The 'military skills and ethos' initiatives conveniently deal with a number of government concerns: they would provide ex-Armed Forces personnel with employment opportunities; they introduce an ethos based on rigid discipline which returns to a more traditional approach in line with the current government's ideology around education; and they increase the opportunities for young people to be recruited, particularly to the reserve forces. The ResPublica report described how military academies would reverse widespread 'social educational failure' over generations, using the 2011 riots to suggest that certain communities were particularly dysfunctional. Their conclusion, entitled 'Revitalising the reserves, rescuing the young, helping society', makes it clear that the need of the country to increase its pool of reserve forces is key to this education policy. Politicians from left and right who support the programme speak almost exclusively from the perspective of providing young people with life skills and opportunities, without reference to other agendas that are driving the policy. The NASUWT, the largest teaching union in the UK, has referred to the idea of military academies as 'national service for the poor'.
The educational framework
One of the characteristics of the Armed Forces' involvement in UK education establishments up until now is that their relationships with schools have been informally established, unlike in the US where the military have a legal right to visit schools. This suggests that schools have the ability to choose whether they invite the Armed Forces in or not. As initiatives to promote the military in society proliferate more generally, it is unsurprising that schools accept the Armed Forces' offer (to run activities and provide resources for their pupils) enthusiastically.
However, there is a legal framework to ensure balance and guard against political indoctrination. In particular, section 407 of the Education Act 1996 states that when discussing political issues students must be 'offered a balanced presentation of opposing views'. Developing a shared understanding that information presented by the military comes from a one-sided perspective, driven by the military's own agenda, and that alternative points of view need to be made available to young people, is a vital step towards ensuring an ethical and legal balance.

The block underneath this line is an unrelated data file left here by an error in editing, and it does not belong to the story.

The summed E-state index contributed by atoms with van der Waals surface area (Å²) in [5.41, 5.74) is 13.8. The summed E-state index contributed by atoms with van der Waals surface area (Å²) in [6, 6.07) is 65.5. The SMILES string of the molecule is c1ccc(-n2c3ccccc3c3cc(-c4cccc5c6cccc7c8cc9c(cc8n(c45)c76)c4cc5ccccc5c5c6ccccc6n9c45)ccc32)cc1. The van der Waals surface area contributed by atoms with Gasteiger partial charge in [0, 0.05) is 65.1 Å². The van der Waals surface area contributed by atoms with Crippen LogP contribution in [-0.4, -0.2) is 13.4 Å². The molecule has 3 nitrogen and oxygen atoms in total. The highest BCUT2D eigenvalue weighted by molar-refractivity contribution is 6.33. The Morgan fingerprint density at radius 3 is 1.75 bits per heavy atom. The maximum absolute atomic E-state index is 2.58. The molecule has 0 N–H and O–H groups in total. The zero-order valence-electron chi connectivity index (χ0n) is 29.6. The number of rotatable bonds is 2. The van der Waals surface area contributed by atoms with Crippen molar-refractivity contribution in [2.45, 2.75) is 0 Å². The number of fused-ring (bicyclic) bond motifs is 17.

Schools are also legally required under the Children's Act 1989 to act in loco parentis, assuming a duty of care for children and acting as a 'reasonable parent'. Surely a reasonable parent would present a balanced picture to a child in their care and ensure they are provided with an understanding that allows them to make an informed choice about decisions that will affect the rest of their lives.
The education system in the UK is rapidly changing. Many schools have become academies and they, and the free schools introduced by the current government, operate outside the control of the local education authority. The Department for Education is pursuing an aggressive policy of forcing other schools to become academies if they are deemed to be failing. With the introduction of military-led activities and approaches into national education policy, we may see the removal of the element of choice that schools currently have over whether or not they gives the Armed Forces access to young people on their premises. It is not clear if any young people will be forced to take part in military-led activities and what the consequences of this would be, and it remains to be seen what the impact of promoting the military within education will be for this generation of children. What is clear, however, is that for the foreseeable future, there will be more military activities within education, and that the task of challenging this will increase.
 Quentin Davies, Bill Clark and Martin Sharp, 'Report of Enquiry into National Recognition of our Armed Forces', May 2008. [Online at http://www.ppu.org.uk/militarism/recognition_of_our_armed_forces.pdf (accessed February 2013)].
 Hew Strachan, Tanya Armour, Pamela Healy, and Melissa Smith, 'Report of the Task Force on the Military Covenant', September 2010. [Online at http://www.gov.uk/government/uploads/system/uploads/attachment_data/file... (accessed February 2013)].
 MoD, 'Future Reserves 2020: Delivering the Nation’s Security Together', November 2012. http://www.official-documents.gov.uk/document/cm84/8475/8475.pdf (accessed February 2013).
 Simon Jenkins, '2012 Olympics: Kabul. Baghdad. London. Three to avoid this summer', The Guardian, 3 May 2012. http://www.guardian.co.uk/commentisfree/2012/may/03/olympics-2012-kabul-... (accessed February 2013).
 Stephen Armstrong, 'Britain's Child army', New Statesman, 5 February 2007. http://www.newstatesman.com/politics/2007/02/british-army-recruitment-iraq (accessed February 2013).
 MoD, ‘Engagement with UK schools’, 2007; 'Supplementary Memorandum from the Ministry of Defence', in House of Commons Defence Committee, Recruiting and Retaining Armed Forces Personnel, Fourteenth Report of Session, 2007-08.
 MoD, 'Engagement with UK schools'.
 Directorate of Reserve Forces and Cadets, 'Strategy for Delivery of MOD Youth Initiatives’, 2005.
 James Plastow, 'Youth Engagement Review: Final Report', December 2011. http://www.gov.uk/government/publications/youth-engagement-review (accessed February 2013).
 See http://www.education.gov.uk/childrenandyoungpeople/youngpeople/militarye... (accessed February 2013).
 Tom Burkard, 'Red tape is delaying the foundation of a Free School staffed by ex-military teachers', conservativehome, 3 September 2011. http://conservativehome.blogs.com/platform/2011/09/tom-burkard-troops-in... (accessed February 2013).
 Phillip Blond and Patricia Kaszynska, 'Military Academies: Tackling disadvantage, improving ethos and changing outcome, 11 January 2012. [Online at http://www.respublica.org.uk/documents/jnw_ResPublica%20Military%20Acade...(accessed February 2013)].